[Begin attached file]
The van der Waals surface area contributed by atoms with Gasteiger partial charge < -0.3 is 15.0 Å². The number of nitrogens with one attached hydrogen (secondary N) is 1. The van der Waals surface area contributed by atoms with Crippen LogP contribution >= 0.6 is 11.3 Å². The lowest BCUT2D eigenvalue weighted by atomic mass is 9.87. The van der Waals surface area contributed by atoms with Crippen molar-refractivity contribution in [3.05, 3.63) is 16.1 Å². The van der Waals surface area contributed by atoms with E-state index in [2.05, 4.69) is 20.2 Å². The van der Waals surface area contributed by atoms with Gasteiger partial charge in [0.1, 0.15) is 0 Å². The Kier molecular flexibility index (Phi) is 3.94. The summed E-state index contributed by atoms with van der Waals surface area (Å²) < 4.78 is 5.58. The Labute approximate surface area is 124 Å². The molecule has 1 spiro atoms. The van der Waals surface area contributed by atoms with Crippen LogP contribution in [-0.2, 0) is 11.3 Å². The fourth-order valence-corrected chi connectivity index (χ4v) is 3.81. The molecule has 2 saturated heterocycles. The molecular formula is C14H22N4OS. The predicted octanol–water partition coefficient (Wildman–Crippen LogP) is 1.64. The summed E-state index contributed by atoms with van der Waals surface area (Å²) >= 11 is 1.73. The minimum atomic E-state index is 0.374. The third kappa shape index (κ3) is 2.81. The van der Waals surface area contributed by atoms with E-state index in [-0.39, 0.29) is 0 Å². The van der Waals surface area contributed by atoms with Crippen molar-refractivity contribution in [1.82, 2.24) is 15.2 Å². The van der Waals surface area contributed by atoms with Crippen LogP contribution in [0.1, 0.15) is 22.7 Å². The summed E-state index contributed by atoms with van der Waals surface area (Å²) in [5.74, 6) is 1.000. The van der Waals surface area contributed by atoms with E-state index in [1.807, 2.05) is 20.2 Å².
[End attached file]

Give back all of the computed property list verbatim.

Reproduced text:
The van der Waals surface area contributed by atoms with Gasteiger partial charge < -0.3 is 15.0 Å². The number of nitrogens with one attached hydrogen (secondary N) is 1. The van der Waals surface area contributed by atoms with Crippen LogP contribution >= 0.6 is 11.3 Å². The lowest BCUT2D eigenvalue weighted by atomic mass is 9.87. The van der Waals surface area contributed by atoms with Crippen molar-refractivity contribution in [3.05, 3.63) is 16.1 Å². The van der Waals surface area contributed by atoms with E-state index in [2.05, 4.69) is 20.2 Å². The van der Waals surface area contributed by atoms with Gasteiger partial charge in [0.1, 0.15) is 0 Å². The Kier molecular flexibility index (Phi) is 3.94. The summed E-state index contributed by atoms with van der Waals surface area (Å²) < 4.78 is 5.58. The Labute approximate surface area is 124 Å². The molecule has 1 spiro atoms. The van der Waals surface area contributed by atoms with Crippen LogP contribution in [-0.2, 0) is 11.3 Å². The fourth-order valence-corrected chi connectivity index (χ4v) is 3.81. The molecule has 2 saturated heterocycles. The molecular formula is C14H22N4OS. The predicted octanol–water partition coefficient (Wildman–Crippen LogP) is 1.64. The summed E-state index contributed by atoms with van der Waals surface area (Å²) >= 11 is 1.73. The minimum atomic E-state index is 0.374. The third kappa shape index (κ3) is 2.81. The van der Waals surface area contributed by atoms with E-state index in [-0.39, 0.29) is 0 Å². The van der Waals surface area contributed by atoms with Crippen molar-refractivity contribution in [1.82, 2.24) is 15.2 Å². The van der Waals surface area contributed by atoms with Crippen LogP contribution in [0.1, 0.15) is 22.7 Å². The summed E-state index contributed by atoms with van der Waals surface area (Å²) in [5.74, 6) is 1.000. The van der Waals surface area contributed by atoms with E-state index in [1.807, 2.05) is 20.2 Å².